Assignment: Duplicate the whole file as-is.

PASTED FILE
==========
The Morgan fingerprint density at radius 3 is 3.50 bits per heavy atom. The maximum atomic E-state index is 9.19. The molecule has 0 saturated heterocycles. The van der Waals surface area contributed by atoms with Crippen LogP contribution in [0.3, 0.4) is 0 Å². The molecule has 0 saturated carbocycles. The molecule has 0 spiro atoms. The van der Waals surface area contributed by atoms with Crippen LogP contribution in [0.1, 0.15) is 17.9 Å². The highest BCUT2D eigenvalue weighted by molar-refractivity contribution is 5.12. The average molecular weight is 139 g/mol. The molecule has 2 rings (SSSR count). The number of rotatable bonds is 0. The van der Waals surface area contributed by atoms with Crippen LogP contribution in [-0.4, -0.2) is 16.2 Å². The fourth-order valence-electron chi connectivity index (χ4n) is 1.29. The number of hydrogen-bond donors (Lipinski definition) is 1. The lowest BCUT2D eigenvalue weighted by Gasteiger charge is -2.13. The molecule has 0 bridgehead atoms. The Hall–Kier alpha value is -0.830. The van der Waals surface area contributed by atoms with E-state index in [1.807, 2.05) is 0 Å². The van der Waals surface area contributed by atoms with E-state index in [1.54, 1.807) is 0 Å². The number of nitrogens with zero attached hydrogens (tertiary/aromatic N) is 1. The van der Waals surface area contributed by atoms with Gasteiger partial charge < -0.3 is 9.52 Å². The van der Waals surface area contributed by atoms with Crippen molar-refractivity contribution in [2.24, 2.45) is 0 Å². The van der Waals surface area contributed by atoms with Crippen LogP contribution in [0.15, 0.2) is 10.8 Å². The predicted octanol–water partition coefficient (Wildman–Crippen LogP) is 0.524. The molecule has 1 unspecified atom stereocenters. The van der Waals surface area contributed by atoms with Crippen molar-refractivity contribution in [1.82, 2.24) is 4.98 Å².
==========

The Morgan fingerprint density at radius 3 is 3.50 bits per heavy atom. The maximum atomic E-state index is 9.19. The molecule has 0 saturated heterocycles. The van der Waals surface area contributed by atoms with Crippen LogP contribution in [0.3, 0.4) is 0 Å². The molecule has 0 saturated carbocycles. The molecule has 0 spiro atoms. The van der Waals surface area contributed by atoms with Crippen LogP contribution in [0.1, 0.15) is 17.9 Å². The highest BCUT2D eigenvalue weighted by molar-refractivity contribution is 5.12. The average molecular weight is 139 g/mol. The molecule has 2 rings (SSSR count). The number of rotatable bonds is 0. The van der Waals surface area contributed by atoms with Crippen LogP contribution in [-0.4, -0.2) is 16.2 Å². The fourth-order valence-electron chi connectivity index (χ4n) is 1.29. The number of hydrogen-bond donors (Lipinski definition) is 1. The lowest BCUT2D eigenvalue weighted by Gasteiger charge is -2.13. The molecule has 0 bridgehead atoms. The Hall–Kier alpha value is -0.830. The van der Waals surface area contributed by atoms with E-state index in [1.807, 2.05) is 0 Å². The van der Waals surface area contributed by atoms with E-state index in [1.54, 1.807) is 0 Å². The number of nitrogens with zero attached hydrogens (tertiary/aromatic N) is 1. The van der Waals surface area contributed by atoms with Gasteiger partial charge < -0.3 is 9.52 Å². The van der Waals surface area contributed by atoms with Crippen molar-refractivity contribution in [2.24, 2.45) is 0 Å². The van der Waals surface area contributed by atoms with Crippen LogP contribution in [0.15, 0.2) is 10.8 Å². The predicted octanol–water partition coefficient (Wildman–Crippen LogP) is 0.524. The molecule has 1 unspecified atom stereocenters. The van der Waals surface area contributed by atoms with Crippen molar-refractivity contribution in [1.82, 2.24) is 4.98 Å².